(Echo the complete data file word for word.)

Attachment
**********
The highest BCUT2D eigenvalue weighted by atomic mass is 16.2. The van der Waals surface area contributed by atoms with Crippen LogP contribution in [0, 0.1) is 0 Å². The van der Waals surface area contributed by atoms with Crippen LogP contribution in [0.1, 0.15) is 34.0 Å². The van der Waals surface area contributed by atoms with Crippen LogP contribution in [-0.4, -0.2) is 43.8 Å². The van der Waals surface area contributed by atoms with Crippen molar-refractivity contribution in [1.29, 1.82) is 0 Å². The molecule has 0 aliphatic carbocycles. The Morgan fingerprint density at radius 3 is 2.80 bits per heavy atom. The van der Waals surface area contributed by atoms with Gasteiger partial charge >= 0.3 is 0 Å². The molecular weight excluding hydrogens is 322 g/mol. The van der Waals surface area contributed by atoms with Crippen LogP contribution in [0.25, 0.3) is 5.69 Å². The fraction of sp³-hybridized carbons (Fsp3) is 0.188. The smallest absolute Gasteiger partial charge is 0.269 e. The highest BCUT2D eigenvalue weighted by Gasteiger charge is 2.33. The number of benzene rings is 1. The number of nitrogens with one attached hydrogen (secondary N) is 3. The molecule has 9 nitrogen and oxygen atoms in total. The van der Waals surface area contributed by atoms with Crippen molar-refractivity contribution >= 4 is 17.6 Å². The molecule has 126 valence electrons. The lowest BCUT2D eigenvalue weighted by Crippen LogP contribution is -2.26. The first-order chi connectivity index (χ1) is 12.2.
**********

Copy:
The highest BCUT2D eigenvalue weighted by atomic mass is 16.2. The van der Waals surface area contributed by atoms with Crippen LogP contribution in [0, 0.1) is 0 Å². The van der Waals surface area contributed by atoms with Crippen LogP contribution in [0.1, 0.15) is 34.0 Å². The van der Waals surface area contributed by atoms with Crippen LogP contribution in [-0.4, -0.2) is 43.8 Å². The van der Waals surface area contributed by atoms with Crippen molar-refractivity contribution in [1.29, 1.82) is 0 Å². The molecule has 0 aliphatic carbocycles. The Morgan fingerprint density at radius 3 is 2.80 bits per heavy atom. The van der Waals surface area contributed by atoms with Gasteiger partial charge >= 0.3 is 0 Å². The molecular weight excluding hydrogens is 322 g/mol. The van der Waals surface area contributed by atoms with Crippen LogP contribution in [0.25, 0.3) is 5.69 Å². The fraction of sp³-hybridized carbons (Fsp3) is 0.188. The smallest absolute Gasteiger partial charge is 0.269 e. The highest BCUT2D eigenvalue weighted by Gasteiger charge is 2.33. The number of benzene rings is 1. The number of nitrogens with one attached hydrogen (secondary N) is 3. The molecule has 9 nitrogen and oxygen atoms in total. The van der Waals surface area contributed by atoms with Crippen molar-refractivity contribution >= 4 is 17.6 Å². The molecule has 126 valence electrons. The lowest BCUT2D eigenvalue weighted by Crippen LogP contribution is -2.26. The first-order chi connectivity index (χ1) is 12.2.